Dear Evan Hansen is a musical that, despite some of its shortcomings, manages to enthrall & inspire. Effective in every way, the narrative finds a way through the cracks infecting all who stick through and allow it to grab hold. A beautiful tribute to the anonymous ones.
Evan is a high school senior with severe social anxiety who receives an assignment from his therapist to write motivational letter to himself to improve his disposition in life as well as increase his self-worth. Connor, a fellow student, takes his own life after stealing one of Evan’s letters causing his parents to believe the words written by Evan are his final. A letter written to his Dear friend, Evan Hansen. Though well intentioned at first, Evan propels the misunderstanding and ingratiates himself into the family’s life learning, for the first time, what belonging truly feels like.
Trigger warning: the film deals with depression & self-harm– a fact so many are using to claim this film is less than it is.
This is a truly delightful film that handles the subject matter well. Lets travel back to 1997 when Roberto Benigni & Vincenzo Cerami wrote La Vita è Bella (Life is Beautiful), a film that also offended people much in the way Dear Evan Hansen does. Though many still find Life is Beautiful infuriating it is widely regarded as a masterpiece, turning the negativity surrounding it into nothing more than cathartic writing. Dear Evan Hansen touches a similar nerve and much of the publicity coming out about it feels in the same vain.
Though not perfect, Dear Evan Hansen is powerful, bringing audiences a multi-faceted story that deals with grief, belonging, acceptance, and mental illness. Steven Levenson wrote a brilliantly raw book and screenplay that shines a light back on us, exposing things many of us have never even considered. Thoughts thrust to the deepest parts of our psyche, hidden from ourselves. I wonder if that’s why so many people feel the need to degrade the film. Because they hate seeing, knowing, and feeling the the truths that threaten to expose us to ourselves.
Stephen Chbosky adapted one of my favorite films of the last decade, The Perks of Being a Wallflower, which also happens to be his directorial debut. His work on Dear Evan Hansen does not quite hit that mark, which is unfortunate. I can’t help but wonder if this has anything to do with the fact that he has never done a musical before. There are moments and decisions that miss the mark and some of the songs go on a bit long or don’t take the appropriate amount of beats. There is also a eye-rolling moment during “You Will Be Found” that completely takes you out of the film. A moment so forced it hurts.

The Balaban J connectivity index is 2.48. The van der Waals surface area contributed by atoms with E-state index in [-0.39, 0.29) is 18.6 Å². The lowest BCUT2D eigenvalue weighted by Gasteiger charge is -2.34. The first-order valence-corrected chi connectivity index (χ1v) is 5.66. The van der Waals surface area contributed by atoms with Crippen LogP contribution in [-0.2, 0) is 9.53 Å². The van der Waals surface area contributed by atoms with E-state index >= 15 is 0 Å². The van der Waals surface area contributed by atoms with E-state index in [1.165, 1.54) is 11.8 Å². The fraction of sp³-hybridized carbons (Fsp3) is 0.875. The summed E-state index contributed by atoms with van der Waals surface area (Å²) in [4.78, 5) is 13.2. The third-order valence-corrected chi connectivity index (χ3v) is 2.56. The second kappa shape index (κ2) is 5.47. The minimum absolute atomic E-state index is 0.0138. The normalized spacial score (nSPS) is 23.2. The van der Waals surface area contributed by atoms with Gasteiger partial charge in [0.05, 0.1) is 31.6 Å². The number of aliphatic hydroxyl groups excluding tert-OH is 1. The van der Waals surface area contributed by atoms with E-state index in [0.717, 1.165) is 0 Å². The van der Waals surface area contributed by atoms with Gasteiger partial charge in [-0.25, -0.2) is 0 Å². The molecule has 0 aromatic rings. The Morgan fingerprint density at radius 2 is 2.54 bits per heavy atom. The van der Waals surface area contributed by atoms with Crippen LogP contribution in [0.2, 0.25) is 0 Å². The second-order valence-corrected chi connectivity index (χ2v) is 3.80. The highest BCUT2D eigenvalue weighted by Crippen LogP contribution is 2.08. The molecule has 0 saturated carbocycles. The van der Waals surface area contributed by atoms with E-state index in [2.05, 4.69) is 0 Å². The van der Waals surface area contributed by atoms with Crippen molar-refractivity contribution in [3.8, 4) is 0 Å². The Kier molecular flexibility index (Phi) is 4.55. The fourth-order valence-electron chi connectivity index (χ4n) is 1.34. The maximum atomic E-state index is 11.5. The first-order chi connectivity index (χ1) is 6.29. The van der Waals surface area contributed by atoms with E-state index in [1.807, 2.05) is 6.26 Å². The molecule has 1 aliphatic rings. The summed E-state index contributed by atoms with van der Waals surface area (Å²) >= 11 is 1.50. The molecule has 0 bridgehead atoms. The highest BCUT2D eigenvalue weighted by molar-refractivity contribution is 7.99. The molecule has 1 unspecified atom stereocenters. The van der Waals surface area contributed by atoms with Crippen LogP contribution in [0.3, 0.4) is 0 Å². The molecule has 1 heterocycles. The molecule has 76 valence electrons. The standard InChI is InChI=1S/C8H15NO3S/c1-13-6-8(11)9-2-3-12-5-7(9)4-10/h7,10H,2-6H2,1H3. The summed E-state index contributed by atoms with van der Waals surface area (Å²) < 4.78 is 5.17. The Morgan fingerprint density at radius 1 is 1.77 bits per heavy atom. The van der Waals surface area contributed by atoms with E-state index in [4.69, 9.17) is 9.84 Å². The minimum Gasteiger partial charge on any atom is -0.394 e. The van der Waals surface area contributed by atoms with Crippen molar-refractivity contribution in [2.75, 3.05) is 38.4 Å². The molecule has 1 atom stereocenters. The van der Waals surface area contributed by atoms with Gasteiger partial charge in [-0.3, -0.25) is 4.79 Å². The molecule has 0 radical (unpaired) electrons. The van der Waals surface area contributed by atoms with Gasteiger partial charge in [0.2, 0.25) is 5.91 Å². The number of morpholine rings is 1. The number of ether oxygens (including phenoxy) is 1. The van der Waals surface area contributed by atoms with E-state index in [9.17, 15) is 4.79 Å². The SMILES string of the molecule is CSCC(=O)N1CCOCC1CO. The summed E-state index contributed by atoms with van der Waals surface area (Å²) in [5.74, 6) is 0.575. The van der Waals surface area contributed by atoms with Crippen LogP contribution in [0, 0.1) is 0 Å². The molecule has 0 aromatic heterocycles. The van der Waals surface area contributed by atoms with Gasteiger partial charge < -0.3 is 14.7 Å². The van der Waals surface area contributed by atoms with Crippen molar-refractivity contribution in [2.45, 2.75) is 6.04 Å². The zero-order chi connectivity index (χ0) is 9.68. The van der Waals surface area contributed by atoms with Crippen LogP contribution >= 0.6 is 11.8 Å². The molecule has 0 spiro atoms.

There are two clear standout elements that make this film truly memorable. First off, the music & lyrics are clever, catchy, and inspiring, evoking every emotion during its 137 minute runtime. The performances are the other element that elevate this film. Our cast, manages to capture each character beautifully. Yes, Julianne Moore & Amy Adams deliver big but the standouts are Kaitlyn Dever, Amandla Stenberg, & Ben Platt who make us fall in love with their characters. Ben Platt gives a career high performance and hands down one of the strongest and most believable performances of the year.
This is one that gave me all the feels, bringing this cold critic to tears on more than one occasion. I really hope that people can overlook the film’s flaws and swallow their bias to see the depth of the story, thereby seeing its importance and undeniably catchy tunes.